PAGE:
To-do lists tend to top the list of things to do when you’re feeling your workload get overwhelming. It doesn’t take a lot to understand why the to-do list is the recommended first resort for managing your time and resources when things get demanding at work (or, let’s be honest, at home). A list is easy to make and easy to reference. A list lets you break down tasks into manageable pieces and set priorities, and it can help you be sure important tasks don’t get overlooked or forgotten. It allows you to visualize your progress–who doesn’t get a little boost of motivation from crossing off an item on a to-do list?
For lots of us, the to-do list is just a natural extension of planning the workday. For some of us, a to-do list can seem like an extra chore. Many of us fall somewhere else on the to-do list spectrum, sometimes making lists, then lapsing, then coming back to listing again. Whatever your previous experience with to-do lists, there are several ways to make your to-do lists work better for you.
Pick the Right Medium
There’s no wrong medium for a to-do list; there’s only what works for you and what doesn’t. If you want to go with a pen (or pencil) and paper, loads of options exist for pre-printed to-do lists and planners. However, a designated notebook, pad, dry-erase board, or series of sticky notes work just as well.
If you prefer to compose your list in digital form, you can choose from a plethora of apps that will help make managing your to-do list a breeze. Some are free, and some are paid. Microsoft offers a to-do list app in its Office 360 suite, and Google offers a similar app as an extension for the Chrome web browser. Both these options seamlessly integrate into systems you’re probably using already.
Make Time to list
Whether you’re new to to-do lists or an old hand at using them, the listing process works best if you’re updating consistently. Set aside time at the start or end of the day (or week) to create or update your list for the day. Some experts recommend making your list the night before, so you can jump right into the first task at the start of a new workday.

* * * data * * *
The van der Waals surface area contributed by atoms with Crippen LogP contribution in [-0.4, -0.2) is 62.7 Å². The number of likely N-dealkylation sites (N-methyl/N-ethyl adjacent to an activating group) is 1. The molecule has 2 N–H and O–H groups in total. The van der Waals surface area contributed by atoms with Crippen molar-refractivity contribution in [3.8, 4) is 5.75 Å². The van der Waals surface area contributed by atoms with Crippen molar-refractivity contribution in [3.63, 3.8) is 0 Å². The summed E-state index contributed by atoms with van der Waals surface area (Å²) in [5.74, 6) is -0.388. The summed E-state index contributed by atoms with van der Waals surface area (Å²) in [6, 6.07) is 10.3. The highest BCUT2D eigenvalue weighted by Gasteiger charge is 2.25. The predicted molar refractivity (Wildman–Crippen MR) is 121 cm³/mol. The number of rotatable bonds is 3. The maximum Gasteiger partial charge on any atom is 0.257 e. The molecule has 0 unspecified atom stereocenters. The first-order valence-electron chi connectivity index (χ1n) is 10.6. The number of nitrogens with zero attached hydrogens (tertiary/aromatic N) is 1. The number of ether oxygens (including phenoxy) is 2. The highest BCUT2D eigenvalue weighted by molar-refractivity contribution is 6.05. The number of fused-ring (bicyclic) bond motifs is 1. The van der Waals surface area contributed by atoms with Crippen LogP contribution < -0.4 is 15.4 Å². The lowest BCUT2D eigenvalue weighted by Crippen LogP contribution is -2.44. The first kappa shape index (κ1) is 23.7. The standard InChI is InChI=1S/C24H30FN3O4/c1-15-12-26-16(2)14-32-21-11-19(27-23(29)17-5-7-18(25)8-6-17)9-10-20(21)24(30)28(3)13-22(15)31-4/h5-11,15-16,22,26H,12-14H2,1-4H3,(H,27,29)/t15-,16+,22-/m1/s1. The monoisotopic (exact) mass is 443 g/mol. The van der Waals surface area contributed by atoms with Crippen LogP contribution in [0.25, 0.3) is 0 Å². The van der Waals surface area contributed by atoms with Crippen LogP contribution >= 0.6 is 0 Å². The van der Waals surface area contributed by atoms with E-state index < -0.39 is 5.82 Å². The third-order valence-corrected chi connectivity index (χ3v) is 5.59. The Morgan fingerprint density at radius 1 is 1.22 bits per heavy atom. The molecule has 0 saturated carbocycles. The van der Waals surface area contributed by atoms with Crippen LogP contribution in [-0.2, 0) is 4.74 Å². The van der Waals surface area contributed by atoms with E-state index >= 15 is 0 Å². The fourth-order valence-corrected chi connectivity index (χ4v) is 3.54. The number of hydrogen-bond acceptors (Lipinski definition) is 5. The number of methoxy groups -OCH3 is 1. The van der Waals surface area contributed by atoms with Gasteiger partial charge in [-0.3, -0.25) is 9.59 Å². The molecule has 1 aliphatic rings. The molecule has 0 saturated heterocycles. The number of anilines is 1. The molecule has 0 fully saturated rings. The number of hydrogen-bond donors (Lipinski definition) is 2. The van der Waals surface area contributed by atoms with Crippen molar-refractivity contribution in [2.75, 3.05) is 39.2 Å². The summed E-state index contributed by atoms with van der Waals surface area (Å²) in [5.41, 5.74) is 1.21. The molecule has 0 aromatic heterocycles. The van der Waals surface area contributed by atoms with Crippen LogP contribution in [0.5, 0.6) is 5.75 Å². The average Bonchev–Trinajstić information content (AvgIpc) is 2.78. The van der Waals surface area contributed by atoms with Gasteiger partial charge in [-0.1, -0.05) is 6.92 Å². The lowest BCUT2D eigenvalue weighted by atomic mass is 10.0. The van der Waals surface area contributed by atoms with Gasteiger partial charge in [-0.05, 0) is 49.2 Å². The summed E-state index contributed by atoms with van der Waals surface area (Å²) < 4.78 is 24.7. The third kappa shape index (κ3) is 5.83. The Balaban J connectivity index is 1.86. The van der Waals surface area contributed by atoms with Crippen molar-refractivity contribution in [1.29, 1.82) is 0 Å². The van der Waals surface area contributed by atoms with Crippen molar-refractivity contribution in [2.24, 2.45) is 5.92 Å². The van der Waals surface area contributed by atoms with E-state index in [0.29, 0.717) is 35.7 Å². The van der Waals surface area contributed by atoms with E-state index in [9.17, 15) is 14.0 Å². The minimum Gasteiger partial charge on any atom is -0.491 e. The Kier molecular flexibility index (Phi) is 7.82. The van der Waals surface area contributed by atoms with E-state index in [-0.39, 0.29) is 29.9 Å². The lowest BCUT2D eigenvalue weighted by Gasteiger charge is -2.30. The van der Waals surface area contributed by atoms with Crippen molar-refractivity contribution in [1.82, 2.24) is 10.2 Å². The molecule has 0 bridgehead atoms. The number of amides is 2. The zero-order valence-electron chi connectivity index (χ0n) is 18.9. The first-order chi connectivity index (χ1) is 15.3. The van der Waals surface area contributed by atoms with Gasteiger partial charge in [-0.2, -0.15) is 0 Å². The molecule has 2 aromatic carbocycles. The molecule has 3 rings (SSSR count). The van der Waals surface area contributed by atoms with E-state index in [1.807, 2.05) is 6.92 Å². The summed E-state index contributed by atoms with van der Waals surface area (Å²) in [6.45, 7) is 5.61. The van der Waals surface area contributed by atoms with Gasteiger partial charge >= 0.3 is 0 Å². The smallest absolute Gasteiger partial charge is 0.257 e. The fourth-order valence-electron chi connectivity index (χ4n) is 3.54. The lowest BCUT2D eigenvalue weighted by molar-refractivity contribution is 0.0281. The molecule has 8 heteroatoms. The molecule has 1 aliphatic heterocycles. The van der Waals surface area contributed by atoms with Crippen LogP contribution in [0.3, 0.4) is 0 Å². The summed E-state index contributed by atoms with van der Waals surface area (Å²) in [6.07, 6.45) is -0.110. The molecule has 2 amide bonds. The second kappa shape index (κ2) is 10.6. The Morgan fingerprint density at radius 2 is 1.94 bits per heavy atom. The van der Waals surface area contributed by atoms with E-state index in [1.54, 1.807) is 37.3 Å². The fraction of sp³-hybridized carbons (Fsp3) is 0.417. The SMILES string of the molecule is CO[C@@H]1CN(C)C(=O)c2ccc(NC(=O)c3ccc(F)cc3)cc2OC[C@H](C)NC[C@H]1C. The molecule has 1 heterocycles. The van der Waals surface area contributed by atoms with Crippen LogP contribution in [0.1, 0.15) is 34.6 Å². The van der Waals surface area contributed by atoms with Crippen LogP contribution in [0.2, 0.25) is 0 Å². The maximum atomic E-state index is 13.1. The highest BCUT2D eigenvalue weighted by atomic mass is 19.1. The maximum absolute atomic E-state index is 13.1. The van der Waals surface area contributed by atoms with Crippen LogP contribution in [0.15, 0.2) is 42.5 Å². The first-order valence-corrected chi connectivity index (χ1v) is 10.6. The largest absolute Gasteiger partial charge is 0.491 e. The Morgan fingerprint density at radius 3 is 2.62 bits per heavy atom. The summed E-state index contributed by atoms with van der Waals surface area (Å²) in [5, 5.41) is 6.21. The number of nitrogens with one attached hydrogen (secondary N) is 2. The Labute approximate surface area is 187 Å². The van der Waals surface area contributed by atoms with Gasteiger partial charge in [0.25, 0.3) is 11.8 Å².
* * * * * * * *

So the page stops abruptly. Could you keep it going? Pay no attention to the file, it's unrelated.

Keep It Simple
If you’re keeping a daily list of tasks to do, you don’t need to try to include everything. Long to-do lists tend to be daunting and frustrating. Keep your daily list short, and focus on priorities. If you have more than ten items on your daily list, you’re trying to do too much. Remember, the point here is to keep your daily task load manageable. Some experts even recommend limiting your daily list to three to five items.
Even though your list may only have a few entries on it each day, be sure each entry contains all the relevant information to help you get that task done. Jot in phone numbers, timelines, subtasks, and other information you might need in the moment as you complete the task, so you don’t get sidetracked looking up that information later.
Keep More Than One list
It may not make sense to start out with a lot of to-do lists in your life, but having two lists–one for daily tasks and one for weekly or long-term tasks–will allow you to keep those lists simple and manageable. If you have a daily list of three to five tasks, all those other items can roll over to the weekly list. You can use a variety of formats for your short-term and long-term lists. The key is to try out some different formats to see what works best for you.
Remember Your Priorities
The main advantage of visualizing daily and weekly tasks on a list is that it allows you space to set your priorities. Anything that doesn’t get done, consider rolling it to the next day, delegating or outsourcing it, or letting it go–an important option for those super-low-priority items on the list. It’s still your list, so you can be flexible about the tasks you want to keep on it.
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